8. Wild horse and burro advocacy groups were at odds: Velma was angry near the time of her death. (note Velma’s org WHOA! went under. Her org does not exist today). The quote below is from a letter Velma penned after another organization literally swooped in and took over what she was working on. This letter was penned shortly before her death.

“I’m damned if I can overlook how WHOA! has been cut out of everything to do with the news media. There is no intention of recognizing that anybody did anything but HSUS and AHPA, but we’ll see about that. Isn’t it awful why all of us, supposedly working toward the same goal, can’t deal fairly with each other? I’ve had several telephone calls… asking what WHOA! has been doing! And here, by God, had it not been for WHOA! the ‘heroes’ would have nothing to be heroic about, and those damned ranchers would have gotten away with it. I’m bitter. YUP.”

This is not an exhaustive list.  I’m sure we currently have additional obstacles in common with Velma.

As an advocacy we need to examine how today’s landscape has not only maintained similar obstacles, but how it differs from hers. 

The goal of these columns is to explore Velma’s life and experiences with the hope of uncovering the magic (or “secret sauce”) that exists in each of us or in our current political climate that will aid us in saving the remaining wild ones.

Learning from those that came before us, who broke ground to do what many thought impossible, is something we should all spend some time learning from and honoring.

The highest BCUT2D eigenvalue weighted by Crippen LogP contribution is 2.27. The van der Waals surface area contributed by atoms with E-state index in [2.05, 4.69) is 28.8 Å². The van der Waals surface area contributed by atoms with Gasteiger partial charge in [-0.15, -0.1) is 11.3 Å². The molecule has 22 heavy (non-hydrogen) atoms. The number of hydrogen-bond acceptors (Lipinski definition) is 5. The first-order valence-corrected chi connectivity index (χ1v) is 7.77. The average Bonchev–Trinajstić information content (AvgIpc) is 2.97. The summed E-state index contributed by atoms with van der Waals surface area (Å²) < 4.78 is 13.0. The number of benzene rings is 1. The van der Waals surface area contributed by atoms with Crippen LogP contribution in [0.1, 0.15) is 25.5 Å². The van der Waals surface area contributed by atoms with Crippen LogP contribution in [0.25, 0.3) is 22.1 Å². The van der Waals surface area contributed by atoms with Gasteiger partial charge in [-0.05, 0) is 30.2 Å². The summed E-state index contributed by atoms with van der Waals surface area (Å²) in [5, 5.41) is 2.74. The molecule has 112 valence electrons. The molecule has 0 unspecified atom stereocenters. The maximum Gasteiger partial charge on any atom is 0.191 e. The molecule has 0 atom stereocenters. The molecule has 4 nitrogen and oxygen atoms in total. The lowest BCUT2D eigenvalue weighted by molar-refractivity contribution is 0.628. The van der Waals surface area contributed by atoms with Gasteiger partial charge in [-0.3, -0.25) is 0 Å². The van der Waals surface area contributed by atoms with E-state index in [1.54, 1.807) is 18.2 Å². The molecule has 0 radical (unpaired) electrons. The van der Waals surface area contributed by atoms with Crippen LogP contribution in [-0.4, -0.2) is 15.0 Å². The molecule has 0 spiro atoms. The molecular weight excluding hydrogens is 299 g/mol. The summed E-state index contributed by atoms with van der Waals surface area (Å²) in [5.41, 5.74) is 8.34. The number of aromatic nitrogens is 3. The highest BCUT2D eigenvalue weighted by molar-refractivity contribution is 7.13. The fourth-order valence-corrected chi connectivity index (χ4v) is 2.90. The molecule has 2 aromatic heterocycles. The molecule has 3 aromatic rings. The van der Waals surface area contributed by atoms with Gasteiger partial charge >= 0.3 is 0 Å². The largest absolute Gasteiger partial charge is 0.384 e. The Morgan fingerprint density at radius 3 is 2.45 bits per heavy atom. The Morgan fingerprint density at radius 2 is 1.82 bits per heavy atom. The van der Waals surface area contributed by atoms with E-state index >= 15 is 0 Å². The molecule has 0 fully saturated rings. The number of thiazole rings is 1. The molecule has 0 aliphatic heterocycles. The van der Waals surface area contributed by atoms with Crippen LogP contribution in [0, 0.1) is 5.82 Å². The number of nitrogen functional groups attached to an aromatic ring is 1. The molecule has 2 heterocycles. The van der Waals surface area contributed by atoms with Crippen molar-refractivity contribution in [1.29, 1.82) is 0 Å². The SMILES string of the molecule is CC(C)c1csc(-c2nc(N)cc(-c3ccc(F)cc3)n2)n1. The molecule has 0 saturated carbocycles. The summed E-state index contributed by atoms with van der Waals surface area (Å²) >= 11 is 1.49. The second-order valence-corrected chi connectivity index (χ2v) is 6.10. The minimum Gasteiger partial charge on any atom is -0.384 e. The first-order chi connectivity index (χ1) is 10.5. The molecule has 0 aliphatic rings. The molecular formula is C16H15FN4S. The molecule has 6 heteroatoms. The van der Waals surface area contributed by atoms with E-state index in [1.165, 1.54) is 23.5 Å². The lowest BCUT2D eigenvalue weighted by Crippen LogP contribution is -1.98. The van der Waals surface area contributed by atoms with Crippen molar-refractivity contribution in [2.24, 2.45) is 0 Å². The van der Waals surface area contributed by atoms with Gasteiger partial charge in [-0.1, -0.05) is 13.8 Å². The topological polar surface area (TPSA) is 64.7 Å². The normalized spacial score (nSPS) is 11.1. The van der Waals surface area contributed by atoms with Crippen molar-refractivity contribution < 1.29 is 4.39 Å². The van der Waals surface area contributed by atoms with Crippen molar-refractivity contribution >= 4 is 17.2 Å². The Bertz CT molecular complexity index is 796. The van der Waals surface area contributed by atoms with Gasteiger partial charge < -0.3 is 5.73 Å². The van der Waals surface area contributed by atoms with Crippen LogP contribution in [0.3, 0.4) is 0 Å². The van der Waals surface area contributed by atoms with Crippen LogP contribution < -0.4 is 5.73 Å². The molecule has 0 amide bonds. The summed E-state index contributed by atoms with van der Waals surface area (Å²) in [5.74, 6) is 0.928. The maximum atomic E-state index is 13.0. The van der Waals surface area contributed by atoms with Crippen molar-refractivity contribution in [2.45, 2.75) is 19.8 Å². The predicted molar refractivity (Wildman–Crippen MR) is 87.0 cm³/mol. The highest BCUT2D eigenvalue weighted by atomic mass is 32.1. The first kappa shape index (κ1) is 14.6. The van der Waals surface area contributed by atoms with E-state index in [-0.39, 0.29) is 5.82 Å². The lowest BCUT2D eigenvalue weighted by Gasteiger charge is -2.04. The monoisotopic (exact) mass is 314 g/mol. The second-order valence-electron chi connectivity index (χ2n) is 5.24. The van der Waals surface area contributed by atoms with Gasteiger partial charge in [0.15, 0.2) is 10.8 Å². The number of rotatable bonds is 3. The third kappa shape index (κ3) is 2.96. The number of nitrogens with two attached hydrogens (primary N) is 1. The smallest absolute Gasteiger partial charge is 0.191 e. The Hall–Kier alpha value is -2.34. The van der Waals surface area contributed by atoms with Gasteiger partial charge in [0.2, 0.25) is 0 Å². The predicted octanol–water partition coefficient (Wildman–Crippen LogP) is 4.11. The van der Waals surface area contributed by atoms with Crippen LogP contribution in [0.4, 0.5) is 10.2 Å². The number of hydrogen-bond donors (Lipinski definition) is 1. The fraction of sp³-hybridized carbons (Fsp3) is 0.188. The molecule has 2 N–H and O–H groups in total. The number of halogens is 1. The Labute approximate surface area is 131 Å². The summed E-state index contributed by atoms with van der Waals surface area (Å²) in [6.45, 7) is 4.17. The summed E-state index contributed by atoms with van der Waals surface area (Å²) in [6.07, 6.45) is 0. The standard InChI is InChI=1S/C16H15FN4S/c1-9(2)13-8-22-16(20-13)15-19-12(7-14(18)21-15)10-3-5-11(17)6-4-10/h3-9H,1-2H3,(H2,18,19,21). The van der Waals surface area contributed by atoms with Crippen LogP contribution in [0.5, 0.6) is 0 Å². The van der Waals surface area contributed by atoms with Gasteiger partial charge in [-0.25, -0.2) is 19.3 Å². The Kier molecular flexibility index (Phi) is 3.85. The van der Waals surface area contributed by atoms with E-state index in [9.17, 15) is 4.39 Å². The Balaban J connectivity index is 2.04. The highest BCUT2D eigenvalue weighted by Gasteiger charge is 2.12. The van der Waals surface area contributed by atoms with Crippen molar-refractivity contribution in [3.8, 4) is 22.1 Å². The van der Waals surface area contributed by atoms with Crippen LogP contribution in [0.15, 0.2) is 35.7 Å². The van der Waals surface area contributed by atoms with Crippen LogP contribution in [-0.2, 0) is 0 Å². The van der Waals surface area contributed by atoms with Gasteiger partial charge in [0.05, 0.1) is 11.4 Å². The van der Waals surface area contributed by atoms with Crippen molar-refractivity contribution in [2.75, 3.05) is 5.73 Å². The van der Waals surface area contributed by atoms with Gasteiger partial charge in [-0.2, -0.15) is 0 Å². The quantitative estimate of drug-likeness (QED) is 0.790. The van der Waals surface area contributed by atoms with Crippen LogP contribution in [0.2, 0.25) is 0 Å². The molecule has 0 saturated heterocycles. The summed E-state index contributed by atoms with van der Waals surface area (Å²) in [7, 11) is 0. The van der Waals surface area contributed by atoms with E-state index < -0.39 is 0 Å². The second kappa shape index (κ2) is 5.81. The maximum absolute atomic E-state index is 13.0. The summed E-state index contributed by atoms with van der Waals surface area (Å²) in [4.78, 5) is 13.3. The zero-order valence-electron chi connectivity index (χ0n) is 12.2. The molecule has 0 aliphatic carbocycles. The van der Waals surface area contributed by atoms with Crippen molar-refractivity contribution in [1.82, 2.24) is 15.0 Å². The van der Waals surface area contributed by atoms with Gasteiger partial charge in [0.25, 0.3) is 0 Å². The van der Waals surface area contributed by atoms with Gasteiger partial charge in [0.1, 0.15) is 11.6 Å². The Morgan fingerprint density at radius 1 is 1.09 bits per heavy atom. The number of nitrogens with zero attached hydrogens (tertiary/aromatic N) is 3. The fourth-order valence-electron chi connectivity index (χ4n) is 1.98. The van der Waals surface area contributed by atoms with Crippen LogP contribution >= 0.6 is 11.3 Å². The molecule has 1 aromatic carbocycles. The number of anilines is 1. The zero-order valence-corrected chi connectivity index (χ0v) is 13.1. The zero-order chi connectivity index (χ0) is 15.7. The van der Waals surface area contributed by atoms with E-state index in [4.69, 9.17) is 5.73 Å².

My personal journey as an advocate brought me to WHE. An organization that has broken barriers and created precedent (like gaining the first humane policy, broken barriers on the First Amendment and more). 

Together, we can honor the past, break ground and strive to protect and preserve our “wild ones” A term used often by Velma to reference our wild horses and burros. 


WHE’s online portal: 50 Year Anniversary Wild Horse and Burro Act: Special Exhibit

Wild Horse Annie by Alan J Kania

Wild Horse Annie and the Last of the Mustangs, The Life of Velma Johnston by David Cruise and Alison Griffiths

Sara Bassler is a WHE volunteer who focuses on our FOIA requests. She started riding horses around age 7, with her first horse being a 20-year-old mustang named Shamrock. After being disconnected from the horse world for several decades, she discovered the plight of our wild horses and burros during the Covid lock down of 2020. Sara has a background in law and medicine. She currently works as a psychiatrist in county mental health.

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Categories: Wild Horse Education